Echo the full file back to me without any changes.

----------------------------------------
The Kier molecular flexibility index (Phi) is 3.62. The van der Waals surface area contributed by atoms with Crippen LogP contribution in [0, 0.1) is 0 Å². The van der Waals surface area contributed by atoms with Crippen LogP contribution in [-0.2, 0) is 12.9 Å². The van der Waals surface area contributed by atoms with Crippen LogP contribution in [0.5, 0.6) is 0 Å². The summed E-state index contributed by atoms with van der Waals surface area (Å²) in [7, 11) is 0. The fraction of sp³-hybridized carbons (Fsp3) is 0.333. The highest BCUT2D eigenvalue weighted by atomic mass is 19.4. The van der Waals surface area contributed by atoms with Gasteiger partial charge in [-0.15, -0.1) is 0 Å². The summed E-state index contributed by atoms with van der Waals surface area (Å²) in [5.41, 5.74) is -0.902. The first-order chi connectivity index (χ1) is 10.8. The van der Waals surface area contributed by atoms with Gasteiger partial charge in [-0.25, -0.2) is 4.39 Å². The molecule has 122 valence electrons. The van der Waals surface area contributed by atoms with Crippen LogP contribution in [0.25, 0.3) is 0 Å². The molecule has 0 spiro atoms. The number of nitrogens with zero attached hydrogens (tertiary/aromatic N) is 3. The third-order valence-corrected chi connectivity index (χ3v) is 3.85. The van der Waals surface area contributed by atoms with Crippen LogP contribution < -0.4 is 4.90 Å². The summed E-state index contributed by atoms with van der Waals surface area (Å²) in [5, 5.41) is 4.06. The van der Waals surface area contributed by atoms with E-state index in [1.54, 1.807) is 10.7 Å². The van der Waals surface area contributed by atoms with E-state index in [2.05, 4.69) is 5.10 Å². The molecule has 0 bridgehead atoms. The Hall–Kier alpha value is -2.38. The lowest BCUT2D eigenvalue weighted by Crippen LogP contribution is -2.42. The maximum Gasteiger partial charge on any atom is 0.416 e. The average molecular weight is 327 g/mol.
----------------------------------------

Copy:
The Kier molecular flexibility index (Phi) is 3.62. The van der Waals surface area contributed by atoms with Crippen LogP contribution in [0, 0.1) is 0 Å². The van der Waals surface area contributed by atoms with Crippen LogP contribution in [-0.2, 0) is 12.9 Å². The van der Waals surface area contributed by atoms with Crippen LogP contribution in [0.5, 0.6) is 0 Å². The summed E-state index contributed by atoms with van der Waals surface area (Å²) in [7, 11) is 0. The fraction of sp³-hybridized carbons (Fsp3) is 0.333. The highest BCUT2D eigenvalue weighted by atomic mass is 19.4. The van der Waals surface area contributed by atoms with Gasteiger partial charge in [-0.15, -0.1) is 0 Å². The summed E-state index contributed by atoms with van der Waals surface area (Å²) in [5.41, 5.74) is -0.902. The first-order chi connectivity index (χ1) is 10.8. The van der Waals surface area contributed by atoms with Gasteiger partial charge in [-0.25, -0.2) is 4.39 Å². The molecule has 122 valence electrons. The van der Waals surface area contributed by atoms with Crippen LogP contribution in [0.25, 0.3) is 0 Å². The molecule has 0 spiro atoms. The number of nitrogens with zero attached hydrogens (tertiary/aromatic N) is 3. The third-order valence-corrected chi connectivity index (χ3v) is 3.85. The van der Waals surface area contributed by atoms with Crippen LogP contribution < -0.4 is 4.90 Å². The summed E-state index contributed by atoms with van der Waals surface area (Å²) in [5, 5.41) is 4.06. The van der Waals surface area contributed by atoms with E-state index in [1.54, 1.807) is 10.7 Å². The van der Waals surface area contributed by atoms with E-state index in [2.05, 4.69) is 5.10 Å². The molecule has 0 bridgehead atoms. The Hall–Kier alpha value is -2.38. The lowest BCUT2D eigenvalue weighted by Crippen LogP contribution is -2.42. The maximum Gasteiger partial charge on any atom is 0.416 e. The average molecular weight is 327 g/mol.